Were you using a CP filter? I find it's a key piece of gear when going to the auto show.

[I should have, but no, I don't own one for this lens. --Mike]

The Mazda 6 looks sweet to me. A big step up from the 1980s GLS Sport that I drove for many years. I think you captured the essence of the car just fine. I've been watching Mazda's DNA evolve over the years, and I am intrigued by their current lineup. You are being a bit self-deprecating regarding your photo of the car. If tales a 12' X 8' softbox, and smaller ones, flats, flags, etc and access to a cyclorama painted white to really capture the essence of a nicely shaped automobile. A lot of images scene in advertisements are CGI renderings from CAD files.

The Mazda looks better than our 2004 Accord, though it has hints of Buick and a touch of carp nose in the photos. But at only 82,000 miles and all paid off, I'll have to wait until whatever they have in maybe 2016 or 17 to get excited. I do like that they've improved the mileage on this sedan (38 highway I read) and that they plan to bring in an even more efficient diesel version.

Is that the 2013 or 2014? They both seem to have been released at the same time, but it is the 2014 that is catching all the buzz.

[My bad. Fixed now. Thanks! --Mike]

Get lower, get closer. And no matter what, the lighting is still bad, but that ain't your fault.

Like movies, I rarely pass judgement on any car before seeing and driving it myself. Mike, two days ago you told me Mazdas are underpowered. Do you think the new 6 will be underpowered if we actually get the new diesel powerplant? This car has certainly piqued my interest.

[I think it's certainly likely to be, but I'll be good and reserve judgment. Following your lead. --Mike]

Some cars are just like that. I didn't think the new Ferrari 458 Italia was attractive until I saw it in the flesh, where it was clear it's a stunner.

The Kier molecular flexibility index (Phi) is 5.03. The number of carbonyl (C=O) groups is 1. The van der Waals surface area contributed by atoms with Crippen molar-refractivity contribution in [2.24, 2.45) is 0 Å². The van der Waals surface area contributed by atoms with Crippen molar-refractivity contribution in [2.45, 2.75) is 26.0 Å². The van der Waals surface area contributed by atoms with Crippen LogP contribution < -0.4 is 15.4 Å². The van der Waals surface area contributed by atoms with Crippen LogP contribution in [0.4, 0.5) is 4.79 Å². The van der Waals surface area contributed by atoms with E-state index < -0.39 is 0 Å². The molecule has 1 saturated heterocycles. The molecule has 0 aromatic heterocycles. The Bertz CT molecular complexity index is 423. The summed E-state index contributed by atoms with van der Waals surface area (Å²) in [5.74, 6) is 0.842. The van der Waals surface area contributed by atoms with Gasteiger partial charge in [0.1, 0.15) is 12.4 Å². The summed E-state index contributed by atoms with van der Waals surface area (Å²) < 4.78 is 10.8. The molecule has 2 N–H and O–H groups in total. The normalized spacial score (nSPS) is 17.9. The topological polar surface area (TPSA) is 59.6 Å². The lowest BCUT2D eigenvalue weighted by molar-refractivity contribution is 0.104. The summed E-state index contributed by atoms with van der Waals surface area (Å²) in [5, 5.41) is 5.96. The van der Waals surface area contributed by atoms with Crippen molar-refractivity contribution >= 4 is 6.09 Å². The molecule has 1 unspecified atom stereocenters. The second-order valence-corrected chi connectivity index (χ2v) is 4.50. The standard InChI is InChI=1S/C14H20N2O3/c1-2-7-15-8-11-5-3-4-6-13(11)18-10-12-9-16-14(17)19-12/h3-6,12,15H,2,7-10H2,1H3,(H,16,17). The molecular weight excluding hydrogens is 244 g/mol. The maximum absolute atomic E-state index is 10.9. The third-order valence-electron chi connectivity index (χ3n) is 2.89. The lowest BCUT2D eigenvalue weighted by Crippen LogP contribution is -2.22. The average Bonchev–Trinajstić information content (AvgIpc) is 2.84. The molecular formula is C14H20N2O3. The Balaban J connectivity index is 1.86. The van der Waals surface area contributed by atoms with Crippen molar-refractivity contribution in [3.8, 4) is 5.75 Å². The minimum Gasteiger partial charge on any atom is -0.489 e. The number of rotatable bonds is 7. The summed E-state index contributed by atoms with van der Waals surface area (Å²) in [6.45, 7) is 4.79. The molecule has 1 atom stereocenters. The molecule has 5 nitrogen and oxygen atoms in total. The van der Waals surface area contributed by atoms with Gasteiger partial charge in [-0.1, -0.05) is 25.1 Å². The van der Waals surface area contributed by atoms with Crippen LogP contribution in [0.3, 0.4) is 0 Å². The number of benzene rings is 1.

On another note more photographic, you've inadvertantly overlooked some very important news today, which is that Adobe has new versions of ACR and Lightroom 4.4 out in "release candidate" form that most notably provides much improved raw conversion support for for Fuji X-Trans sensor cameras, including the new Fujifilm X100S and X20 cameras, which, BTW, have yet to see any mention of here at TOP, even though they received considerable attention at CES.

This is fantastic news for Fuji X-Trans users; the link is here:

Lastly, Mike, where is your continued editoral coverage of the new, and getting much closer to perfect, DMDs? You waxed so poetically about them for years, but now that you've got the Nikon D800, DMD commentary has been rather thin on the ground of late.

Perhaps the answer is they may only be a few weeks away! The X100S and X20 ship soon. ;-)

A bit of Buick in the design is not such a bad thing. A few of the recent Buicks have been decently styled. Mazda has been the most consistent of the Japanese companies. They're so lucky they lost whosis to Renault. He made interesting show cars that didn't work as production models (see Mazda 5 flanks for evidence.) I'm hoping the Mazda6 sells better. It should with those looks. The CX5 is apparently doing well, so there is hope for Mazda.

Thanks for the November tip, I'll be buying that. For anyone that is into music, Kyle Gann has an interesting webpage. If you think an octave is made up of twelve equally spaced semitones try his page on "Alternate Tunings". Ross Duffin's book and articles are good too.

Thanks for the link to "November". I never paid attention to minimalist music before. In the first minute I was suspecting it was just a gimmick, but then I found myself drawn into it.
But then I would occasionally miss one or two trains at the Kendall "T" stop while playing with the musical sculpture :)

I agree with Steve: lower, closer, and if I may say, wider. My car show work became printable, in my (humble amateur) opinion, when I went from 28mm to 20mm. (Note that I shoot outdoor enthusiast shows, not indoor new vehicle promotion shows.)

"I don't know what you're looking at, but the U.S. and European Mazda 6 is the same design. --Mike"

Sorry, you are probably right. The first pictures of the European model I have seen made it look different, but today I saw it at a car retailer and they do really look like that.

(However, US and EU models by the same name often do look different.)

The Mazda 6 does indeed look much better in person than in pictures. But the real problem is that it's not the Mazda Shinari on which it is, in part, based:


Now that's a beautiful car. The 6 looks a little like they put it in a vise and compressed it front to back. Still, it's a very pretty car in person.